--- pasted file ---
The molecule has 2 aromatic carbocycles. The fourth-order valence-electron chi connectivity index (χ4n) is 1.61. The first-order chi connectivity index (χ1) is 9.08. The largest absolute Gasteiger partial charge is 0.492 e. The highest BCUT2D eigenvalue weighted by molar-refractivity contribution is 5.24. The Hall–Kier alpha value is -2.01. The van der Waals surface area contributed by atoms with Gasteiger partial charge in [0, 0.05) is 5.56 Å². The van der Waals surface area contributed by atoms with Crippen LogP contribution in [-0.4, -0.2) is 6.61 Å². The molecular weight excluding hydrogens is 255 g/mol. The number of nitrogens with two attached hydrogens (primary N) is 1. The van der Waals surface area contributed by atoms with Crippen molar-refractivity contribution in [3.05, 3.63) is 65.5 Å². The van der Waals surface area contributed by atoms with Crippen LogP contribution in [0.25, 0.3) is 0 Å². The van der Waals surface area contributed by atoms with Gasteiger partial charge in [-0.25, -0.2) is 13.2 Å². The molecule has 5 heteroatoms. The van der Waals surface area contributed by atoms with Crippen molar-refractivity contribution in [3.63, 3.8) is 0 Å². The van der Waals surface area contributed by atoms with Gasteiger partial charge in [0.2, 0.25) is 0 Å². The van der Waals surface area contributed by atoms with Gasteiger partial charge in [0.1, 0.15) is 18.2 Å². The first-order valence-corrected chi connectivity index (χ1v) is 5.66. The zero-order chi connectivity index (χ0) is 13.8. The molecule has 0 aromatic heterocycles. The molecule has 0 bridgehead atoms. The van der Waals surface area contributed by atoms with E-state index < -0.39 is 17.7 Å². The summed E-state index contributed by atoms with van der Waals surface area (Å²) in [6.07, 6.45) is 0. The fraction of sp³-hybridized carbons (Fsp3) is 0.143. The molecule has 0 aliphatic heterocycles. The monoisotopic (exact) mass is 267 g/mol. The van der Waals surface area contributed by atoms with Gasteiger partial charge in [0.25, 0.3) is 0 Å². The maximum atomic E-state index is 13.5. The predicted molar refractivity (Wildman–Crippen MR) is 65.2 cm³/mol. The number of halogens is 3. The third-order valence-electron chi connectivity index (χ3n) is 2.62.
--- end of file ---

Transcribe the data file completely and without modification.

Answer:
The molecule has 2 aromatic carbocycles. The fourth-order valence-electron chi connectivity index (χ4n) is 1.61. The first-order chi connectivity index (χ1) is 9.08. The largest absolute Gasteiger partial charge is 0.492 e. The highest BCUT2D eigenvalue weighted by molar-refractivity contribution is 5.24. The Hall–Kier alpha value is -2.01. The van der Waals surface area contributed by atoms with Gasteiger partial charge in [0, 0.05) is 5.56 Å². The van der Waals surface area contributed by atoms with Crippen LogP contribution in [-0.4, -0.2) is 6.61 Å². The molecular weight excluding hydrogens is 255 g/mol. The number of nitrogens with two attached hydrogens (primary N) is 1. The van der Waals surface area contributed by atoms with Crippen molar-refractivity contribution in [3.05, 3.63) is 65.5 Å². The van der Waals surface area contributed by atoms with Crippen LogP contribution in [0.25, 0.3) is 0 Å². The van der Waals surface area contributed by atoms with Gasteiger partial charge in [-0.25, -0.2) is 13.2 Å². The molecule has 5 heteroatoms. The van der Waals surface area contributed by atoms with Crippen molar-refractivity contribution in [3.63, 3.8) is 0 Å². The van der Waals surface area contributed by atoms with Gasteiger partial charge in [0.2, 0.25) is 0 Å². The van der Waals surface area contributed by atoms with Gasteiger partial charge in [0.1, 0.15) is 18.2 Å². The first-order valence-corrected chi connectivity index (χ1v) is 5.66. The zero-order chi connectivity index (χ0) is 13.8. The molecule has 0 aromatic heterocycles. The molecule has 0 bridgehead atoms. The van der Waals surface area contributed by atoms with E-state index < -0.39 is 17.7 Å². The summed E-state index contributed by atoms with van der Waals surface area (Å²) in [6.07, 6.45) is 0. The fraction of sp³-hybridized carbons (Fsp3) is 0.143. The molecule has 0 aliphatic heterocycles. The monoisotopic (exact) mass is 267 g/mol. The van der Waals surface area contributed by atoms with Gasteiger partial charge in [0.25, 0.3) is 0 Å². The maximum atomic E-state index is 13.5. The predicted molar refractivity (Wildman–Crippen MR) is 65.2 cm³/mol. The number of halogens is 3. The third-order valence-electron chi connectivity index (χ3n) is 2.62.